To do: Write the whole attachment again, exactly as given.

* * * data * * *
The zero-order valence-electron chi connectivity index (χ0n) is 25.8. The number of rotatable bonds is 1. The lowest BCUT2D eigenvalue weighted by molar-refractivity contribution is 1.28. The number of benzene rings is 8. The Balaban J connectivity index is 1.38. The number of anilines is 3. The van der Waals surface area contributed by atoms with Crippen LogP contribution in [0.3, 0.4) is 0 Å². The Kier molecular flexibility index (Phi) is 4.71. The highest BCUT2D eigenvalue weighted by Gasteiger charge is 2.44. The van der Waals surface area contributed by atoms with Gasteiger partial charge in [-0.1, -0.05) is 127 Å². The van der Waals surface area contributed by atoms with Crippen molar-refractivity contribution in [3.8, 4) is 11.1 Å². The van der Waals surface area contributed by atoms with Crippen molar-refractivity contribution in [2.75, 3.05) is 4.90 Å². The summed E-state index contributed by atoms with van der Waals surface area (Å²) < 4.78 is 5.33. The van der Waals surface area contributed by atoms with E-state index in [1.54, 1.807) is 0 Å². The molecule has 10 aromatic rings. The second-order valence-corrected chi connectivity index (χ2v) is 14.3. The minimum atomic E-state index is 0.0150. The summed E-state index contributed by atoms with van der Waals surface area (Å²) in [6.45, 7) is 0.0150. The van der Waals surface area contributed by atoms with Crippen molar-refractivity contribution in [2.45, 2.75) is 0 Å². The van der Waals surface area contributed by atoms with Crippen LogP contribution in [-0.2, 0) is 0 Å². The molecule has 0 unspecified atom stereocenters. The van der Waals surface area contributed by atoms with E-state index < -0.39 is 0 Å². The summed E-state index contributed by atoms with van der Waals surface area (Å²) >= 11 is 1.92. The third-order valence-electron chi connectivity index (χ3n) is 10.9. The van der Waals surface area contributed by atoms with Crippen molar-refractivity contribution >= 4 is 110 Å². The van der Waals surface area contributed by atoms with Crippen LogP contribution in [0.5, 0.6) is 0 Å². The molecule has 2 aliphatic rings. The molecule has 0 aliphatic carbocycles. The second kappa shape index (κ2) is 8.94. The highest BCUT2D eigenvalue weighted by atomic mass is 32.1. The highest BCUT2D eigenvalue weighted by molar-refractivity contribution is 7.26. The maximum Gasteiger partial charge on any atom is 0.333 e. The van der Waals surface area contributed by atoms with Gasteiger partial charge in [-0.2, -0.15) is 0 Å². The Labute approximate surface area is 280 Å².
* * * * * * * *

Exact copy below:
The zero-order valence-electron chi connectivity index (χ0n) is 25.8. The number of rotatable bonds is 1. The lowest BCUT2D eigenvalue weighted by molar-refractivity contribution is 1.28. The number of benzene rings is 8. The Balaban J connectivity index is 1.38. The number of anilines is 3. The van der Waals surface area contributed by atoms with Crippen LogP contribution in [0.3, 0.4) is 0 Å². The Kier molecular flexibility index (Phi) is 4.71. The highest BCUT2D eigenvalue weighted by Gasteiger charge is 2.44. The van der Waals surface area contributed by atoms with Gasteiger partial charge in [-0.1, -0.05) is 127 Å². The van der Waals surface area contributed by atoms with Crippen molar-refractivity contribution in [3.8, 4) is 11.1 Å². The van der Waals surface area contributed by atoms with Crippen molar-refractivity contribution in [2.75, 3.05) is 4.90 Å². The summed E-state index contributed by atoms with van der Waals surface area (Å²) < 4.78 is 5.33. The van der Waals surface area contributed by atoms with E-state index in [1.54, 1.807) is 0 Å². The molecule has 10 aromatic rings. The second-order valence-corrected chi connectivity index (χ2v) is 14.3. The minimum atomic E-state index is 0.0150. The summed E-state index contributed by atoms with van der Waals surface area (Å²) in [6.45, 7) is 0.0150. The van der Waals surface area contributed by atoms with Crippen molar-refractivity contribution in [2.45, 2.75) is 0 Å². The van der Waals surface area contributed by atoms with Crippen LogP contribution in [-0.2, 0) is 0 Å². The molecule has 0 unspecified atom stereocenters. The van der Waals surface area contributed by atoms with E-state index < -0.39 is 0 Å². The summed E-state index contributed by atoms with van der Waals surface area (Å²) >= 11 is 1.92. The third-order valence-electron chi connectivity index (χ3n) is 10.9. The van der Waals surface area contributed by atoms with Crippen molar-refractivity contribution >= 4 is 110 Å². The van der Waals surface area contributed by atoms with Crippen LogP contribution in [0.5, 0.6) is 0 Å². The molecule has 2 aliphatic rings. The molecule has 0 aliphatic carbocycles. The second kappa shape index (κ2) is 8.94. The highest BCUT2D eigenvalue weighted by atomic mass is 32.1. The highest BCUT2D eigenvalue weighted by molar-refractivity contribution is 7.26. The maximum Gasteiger partial charge on any atom is 0.333 e. The van der Waals surface area contributed by atoms with Gasteiger partial charge in [-0.2, -0.15) is 0 Å². The Labute approximate surface area is 280 Å².